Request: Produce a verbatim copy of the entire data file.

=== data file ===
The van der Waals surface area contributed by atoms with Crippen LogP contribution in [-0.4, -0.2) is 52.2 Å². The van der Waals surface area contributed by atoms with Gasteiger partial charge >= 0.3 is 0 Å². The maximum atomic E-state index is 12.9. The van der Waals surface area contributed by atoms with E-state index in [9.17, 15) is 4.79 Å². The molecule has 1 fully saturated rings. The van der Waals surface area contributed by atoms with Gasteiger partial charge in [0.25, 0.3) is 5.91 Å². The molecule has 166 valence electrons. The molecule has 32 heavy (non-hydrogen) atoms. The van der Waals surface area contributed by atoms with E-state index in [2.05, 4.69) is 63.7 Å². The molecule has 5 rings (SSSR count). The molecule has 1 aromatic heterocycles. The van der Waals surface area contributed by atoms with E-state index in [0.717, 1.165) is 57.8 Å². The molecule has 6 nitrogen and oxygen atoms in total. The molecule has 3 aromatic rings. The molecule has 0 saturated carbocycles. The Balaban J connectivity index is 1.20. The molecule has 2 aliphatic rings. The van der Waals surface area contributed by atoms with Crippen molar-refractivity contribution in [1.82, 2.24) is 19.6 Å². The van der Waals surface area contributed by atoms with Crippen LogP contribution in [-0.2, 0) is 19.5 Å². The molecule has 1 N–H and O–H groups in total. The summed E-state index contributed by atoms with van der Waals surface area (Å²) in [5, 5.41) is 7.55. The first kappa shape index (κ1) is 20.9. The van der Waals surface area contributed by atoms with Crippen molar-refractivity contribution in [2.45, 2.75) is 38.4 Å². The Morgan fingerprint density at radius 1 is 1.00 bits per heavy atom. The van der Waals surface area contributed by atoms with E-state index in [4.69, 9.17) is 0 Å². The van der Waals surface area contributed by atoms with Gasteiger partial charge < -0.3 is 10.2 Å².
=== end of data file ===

The van der Waals surface area contributed by atoms with Crippen LogP contribution in [-0.4, -0.2) is 52.2 Å². The van der Waals surface area contributed by atoms with Gasteiger partial charge >= 0.3 is 0 Å². The maximum atomic E-state index is 12.9. The van der Waals surface area contributed by atoms with E-state index in [9.17, 15) is 4.79 Å². The molecule has 1 fully saturated rings. The van der Waals surface area contributed by atoms with Gasteiger partial charge in [0.25, 0.3) is 5.91 Å². The molecule has 166 valence electrons. The molecule has 32 heavy (non-hydrogen) atoms. The van der Waals surface area contributed by atoms with E-state index in [2.05, 4.69) is 63.7 Å². The molecule has 5 rings (SSSR count). The molecule has 1 aromatic heterocycles. The van der Waals surface area contributed by atoms with E-state index in [0.717, 1.165) is 57.8 Å². The molecule has 6 nitrogen and oxygen atoms in total. The molecule has 3 aromatic rings. The molecule has 0 saturated carbocycles. The Balaban J connectivity index is 1.20. The molecule has 2 aliphatic rings. The van der Waals surface area contributed by atoms with Crippen molar-refractivity contribution in [1.82, 2.24) is 19.6 Å². The van der Waals surface area contributed by atoms with Crippen LogP contribution in [-0.2, 0) is 19.5 Å². The molecule has 1 N–H and O–H groups in total. The summed E-state index contributed by atoms with van der Waals surface area (Å²) in [5, 5.41) is 7.55. The first kappa shape index (κ1) is 20.9. The van der Waals surface area contributed by atoms with Crippen molar-refractivity contribution in [2.45, 2.75) is 38.4 Å². The Morgan fingerprint density at radius 1 is 1.00 bits per heavy atom. The van der Waals surface area contributed by atoms with E-state index in [4.69, 9.17) is 0 Å². The van der Waals surface area contributed by atoms with Gasteiger partial charge < -0.3 is 10.2 Å².